Identity by Milan Kundera
My rating: 5 of 5 stars
Chantal’s phrase echoed in his head and he imagined the story of her body: it was lost among millions of other bodies until the day a look of desire settled on it and drew It forth from the nebulous multitude; then the number of such looks increased and set afire this body, which ever since has been moving thought the world like a torch; now is its time of radiant glory, but soon the looks will start to grow fewer, the light to dim little by little, until the day when his translucent, then transparent, then invisible body will pace the streets like a small itinerant non-being. On this journey from the first invisibility to the second, the phrase “men don’t turn to look at me anymore” is the red light signaling that the body’s gradual extinction has begun.
However much he may tell her he loves her and thinks her beautiful, his loving gaze could never console her. Because the gaze of love is the gaze that isolates. Jean-Marc thought about the loving solitude of two old persons become invisible to other people: a sad solitude that prefigures death. No, what she needs is not a loving gaze but a flood of alien, crude , lustful looks settling on her with no good will, no discrimination, no tenderness or politeness—settling on her fatefully, inescapably. Those are the looks that sustain her within human society. The gaze of love rips her out of it.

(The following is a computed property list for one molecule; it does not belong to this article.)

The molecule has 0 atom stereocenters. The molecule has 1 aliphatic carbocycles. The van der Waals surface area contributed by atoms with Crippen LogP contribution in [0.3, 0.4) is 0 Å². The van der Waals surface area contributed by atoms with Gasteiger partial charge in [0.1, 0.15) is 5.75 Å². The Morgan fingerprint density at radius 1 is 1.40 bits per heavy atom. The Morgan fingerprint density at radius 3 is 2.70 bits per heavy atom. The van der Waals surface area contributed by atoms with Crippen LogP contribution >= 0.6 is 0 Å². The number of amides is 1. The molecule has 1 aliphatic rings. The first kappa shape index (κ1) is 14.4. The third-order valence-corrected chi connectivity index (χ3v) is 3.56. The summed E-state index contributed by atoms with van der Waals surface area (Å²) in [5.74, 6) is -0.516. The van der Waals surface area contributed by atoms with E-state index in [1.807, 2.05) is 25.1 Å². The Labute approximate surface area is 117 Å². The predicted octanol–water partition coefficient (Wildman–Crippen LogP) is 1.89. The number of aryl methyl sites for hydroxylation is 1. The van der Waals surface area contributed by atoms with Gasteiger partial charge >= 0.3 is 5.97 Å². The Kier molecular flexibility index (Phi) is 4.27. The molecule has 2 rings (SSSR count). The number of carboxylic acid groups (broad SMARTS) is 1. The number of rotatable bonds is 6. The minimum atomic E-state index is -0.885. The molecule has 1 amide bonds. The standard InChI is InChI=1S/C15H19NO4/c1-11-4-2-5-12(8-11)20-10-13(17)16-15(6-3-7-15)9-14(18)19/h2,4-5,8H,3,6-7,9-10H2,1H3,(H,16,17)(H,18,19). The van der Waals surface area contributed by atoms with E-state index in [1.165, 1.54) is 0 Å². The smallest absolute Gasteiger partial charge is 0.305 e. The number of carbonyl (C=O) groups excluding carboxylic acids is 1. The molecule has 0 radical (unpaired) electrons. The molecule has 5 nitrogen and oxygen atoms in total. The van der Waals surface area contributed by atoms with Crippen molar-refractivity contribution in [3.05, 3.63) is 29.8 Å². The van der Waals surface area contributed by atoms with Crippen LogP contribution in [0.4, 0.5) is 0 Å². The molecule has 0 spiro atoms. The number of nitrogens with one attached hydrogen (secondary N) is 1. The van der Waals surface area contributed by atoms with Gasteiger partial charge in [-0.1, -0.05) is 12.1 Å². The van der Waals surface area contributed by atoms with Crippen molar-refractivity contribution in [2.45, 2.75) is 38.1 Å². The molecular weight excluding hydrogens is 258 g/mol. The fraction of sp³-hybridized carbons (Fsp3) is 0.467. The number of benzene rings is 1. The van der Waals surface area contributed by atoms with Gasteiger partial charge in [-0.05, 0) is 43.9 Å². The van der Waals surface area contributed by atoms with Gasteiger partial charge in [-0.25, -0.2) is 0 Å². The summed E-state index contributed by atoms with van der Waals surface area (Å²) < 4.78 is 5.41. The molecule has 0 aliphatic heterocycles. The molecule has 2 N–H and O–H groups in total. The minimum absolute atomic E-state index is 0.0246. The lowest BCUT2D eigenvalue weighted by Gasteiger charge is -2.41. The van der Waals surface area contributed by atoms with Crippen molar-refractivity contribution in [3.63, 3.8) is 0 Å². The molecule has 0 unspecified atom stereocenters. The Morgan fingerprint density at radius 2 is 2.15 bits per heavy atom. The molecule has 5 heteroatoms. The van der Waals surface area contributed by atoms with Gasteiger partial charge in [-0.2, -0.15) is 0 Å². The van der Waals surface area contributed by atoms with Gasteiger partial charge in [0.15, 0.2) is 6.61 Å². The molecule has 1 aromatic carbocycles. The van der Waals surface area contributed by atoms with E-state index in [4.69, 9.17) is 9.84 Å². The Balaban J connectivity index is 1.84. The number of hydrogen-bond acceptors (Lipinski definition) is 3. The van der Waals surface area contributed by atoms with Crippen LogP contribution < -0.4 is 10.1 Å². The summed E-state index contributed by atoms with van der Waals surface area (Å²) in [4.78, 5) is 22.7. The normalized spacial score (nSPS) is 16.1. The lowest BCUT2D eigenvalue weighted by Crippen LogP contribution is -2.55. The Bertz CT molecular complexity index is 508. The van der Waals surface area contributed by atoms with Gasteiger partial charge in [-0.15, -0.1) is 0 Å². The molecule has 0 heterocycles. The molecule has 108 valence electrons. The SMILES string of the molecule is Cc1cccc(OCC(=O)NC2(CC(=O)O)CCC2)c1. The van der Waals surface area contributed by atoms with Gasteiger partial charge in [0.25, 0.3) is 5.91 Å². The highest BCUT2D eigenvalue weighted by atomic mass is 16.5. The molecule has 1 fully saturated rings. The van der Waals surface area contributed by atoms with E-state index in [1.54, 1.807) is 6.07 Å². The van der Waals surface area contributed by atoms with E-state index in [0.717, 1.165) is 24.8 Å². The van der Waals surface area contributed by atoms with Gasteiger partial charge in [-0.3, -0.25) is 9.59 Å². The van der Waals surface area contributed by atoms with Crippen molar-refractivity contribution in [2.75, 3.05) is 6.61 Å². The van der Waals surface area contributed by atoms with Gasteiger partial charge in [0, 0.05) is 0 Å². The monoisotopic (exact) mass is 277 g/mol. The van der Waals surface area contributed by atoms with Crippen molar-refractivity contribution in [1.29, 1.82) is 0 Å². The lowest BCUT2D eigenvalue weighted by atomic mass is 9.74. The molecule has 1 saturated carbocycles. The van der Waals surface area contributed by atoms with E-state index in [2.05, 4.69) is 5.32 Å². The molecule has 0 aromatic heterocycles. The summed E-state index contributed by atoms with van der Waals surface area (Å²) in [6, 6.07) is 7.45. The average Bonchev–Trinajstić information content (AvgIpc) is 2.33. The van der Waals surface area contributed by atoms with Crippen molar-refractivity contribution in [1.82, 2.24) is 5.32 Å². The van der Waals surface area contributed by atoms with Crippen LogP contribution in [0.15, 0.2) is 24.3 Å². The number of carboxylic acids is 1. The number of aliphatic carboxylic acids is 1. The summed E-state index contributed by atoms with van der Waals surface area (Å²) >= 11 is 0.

With some remorse he recalled the dizzyingly headlong beginnings of their love. He did not have to conquer her: she was conquered from the first instant. Turn to look at her? No need. She was instantly with him, in front of him, beside him.
When she was sixteen, seventeen years old, she used to cherish a certain metaphor; had she invented it herself, heard it, read it? No matter: she wanted to be a rose fragrance, a pervasive, overwhelming fragrance, she wanted to move thus through all men and, by way of the men, to embrace the entire world. The pervasive rose fragrance: a metaphor of adventure. At the threshold of her adult life, that metaphor unfolded like the romantic promise of a sweet promiscuity, like an invitation to the journey through men.
from IDENTITY, Milan Kundera
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